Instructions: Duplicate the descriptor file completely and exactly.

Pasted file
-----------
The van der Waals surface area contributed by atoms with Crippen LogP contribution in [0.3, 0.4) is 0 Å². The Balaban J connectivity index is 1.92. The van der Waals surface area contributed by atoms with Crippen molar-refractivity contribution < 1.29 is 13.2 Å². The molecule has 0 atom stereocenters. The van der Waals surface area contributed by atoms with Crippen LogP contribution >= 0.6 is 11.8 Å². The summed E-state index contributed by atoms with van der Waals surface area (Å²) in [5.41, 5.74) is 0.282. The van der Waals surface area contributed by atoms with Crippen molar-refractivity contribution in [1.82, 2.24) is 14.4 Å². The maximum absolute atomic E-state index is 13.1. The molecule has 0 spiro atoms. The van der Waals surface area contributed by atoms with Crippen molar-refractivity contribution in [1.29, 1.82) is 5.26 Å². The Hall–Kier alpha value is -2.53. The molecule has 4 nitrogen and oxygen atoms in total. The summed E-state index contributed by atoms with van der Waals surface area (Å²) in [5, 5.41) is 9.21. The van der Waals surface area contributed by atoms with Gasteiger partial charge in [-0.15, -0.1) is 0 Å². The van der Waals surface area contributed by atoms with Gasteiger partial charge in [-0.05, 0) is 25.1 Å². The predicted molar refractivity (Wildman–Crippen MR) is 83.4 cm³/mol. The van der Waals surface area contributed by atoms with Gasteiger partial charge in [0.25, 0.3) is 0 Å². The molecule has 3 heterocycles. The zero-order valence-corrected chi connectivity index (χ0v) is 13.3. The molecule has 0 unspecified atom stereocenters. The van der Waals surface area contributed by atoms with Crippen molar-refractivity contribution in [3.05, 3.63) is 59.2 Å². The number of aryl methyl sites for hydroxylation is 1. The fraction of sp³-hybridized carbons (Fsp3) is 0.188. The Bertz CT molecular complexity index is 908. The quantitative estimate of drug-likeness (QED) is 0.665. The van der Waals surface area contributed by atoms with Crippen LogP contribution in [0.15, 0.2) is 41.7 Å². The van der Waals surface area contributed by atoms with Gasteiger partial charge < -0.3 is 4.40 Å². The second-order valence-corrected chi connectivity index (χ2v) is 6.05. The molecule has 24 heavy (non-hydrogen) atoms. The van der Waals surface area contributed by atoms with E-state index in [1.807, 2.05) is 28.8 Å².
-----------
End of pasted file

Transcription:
The van der Waals surface area contributed by atoms with Crippen LogP contribution in [0.3, 0.4) is 0 Å². The Balaban J connectivity index is 1.92. The van der Waals surface area contributed by atoms with Crippen molar-refractivity contribution < 1.29 is 13.2 Å². The molecule has 0 atom stereocenters. The van der Waals surface area contributed by atoms with Crippen LogP contribution >= 0.6 is 11.8 Å². The summed E-state index contributed by atoms with van der Waals surface area (Å²) in [5.41, 5.74) is 0.282. The van der Waals surface area contributed by atoms with Crippen molar-refractivity contribution in [1.82, 2.24) is 14.4 Å². The maximum absolute atomic E-state index is 13.1. The molecule has 0 spiro atoms. The van der Waals surface area contributed by atoms with Crippen molar-refractivity contribution in [1.29, 1.82) is 5.26 Å². The Hall–Kier alpha value is -2.53. The molecule has 4 nitrogen and oxygen atoms in total. The summed E-state index contributed by atoms with van der Waals surface area (Å²) in [5, 5.41) is 9.21. The van der Waals surface area contributed by atoms with Gasteiger partial charge in [-0.15, -0.1) is 0 Å². The van der Waals surface area contributed by atoms with Gasteiger partial charge in [-0.05, 0) is 25.1 Å². The predicted molar refractivity (Wildman–Crippen MR) is 83.4 cm³/mol. The van der Waals surface area contributed by atoms with Gasteiger partial charge in [0.25, 0.3) is 0 Å². The molecule has 3 heterocycles. The zero-order valence-corrected chi connectivity index (χ0v) is 13.3. The molecule has 0 unspecified atom stereocenters. The van der Waals surface area contributed by atoms with Crippen molar-refractivity contribution in [3.05, 3.63) is 59.2 Å². The number of aryl methyl sites for hydroxylation is 1. The fraction of sp³-hybridized carbons (Fsp3) is 0.188. The Bertz CT molecular complexity index is 908. The quantitative estimate of drug-likeness (QED) is 0.665. The van der Waals surface area contributed by atoms with Crippen LogP contribution in [0.15, 0.2) is 41.7 Å². The van der Waals surface area contributed by atoms with Gasteiger partial charge < -0.3 is 4.40 Å². The second-order valence-corrected chi connectivity index (χ2v) is 6.05. The molecule has 24 heavy (non-hydrogen) atoms. The van der Waals surface area contributed by atoms with E-state index in [1.807, 2.05) is 28.8 Å².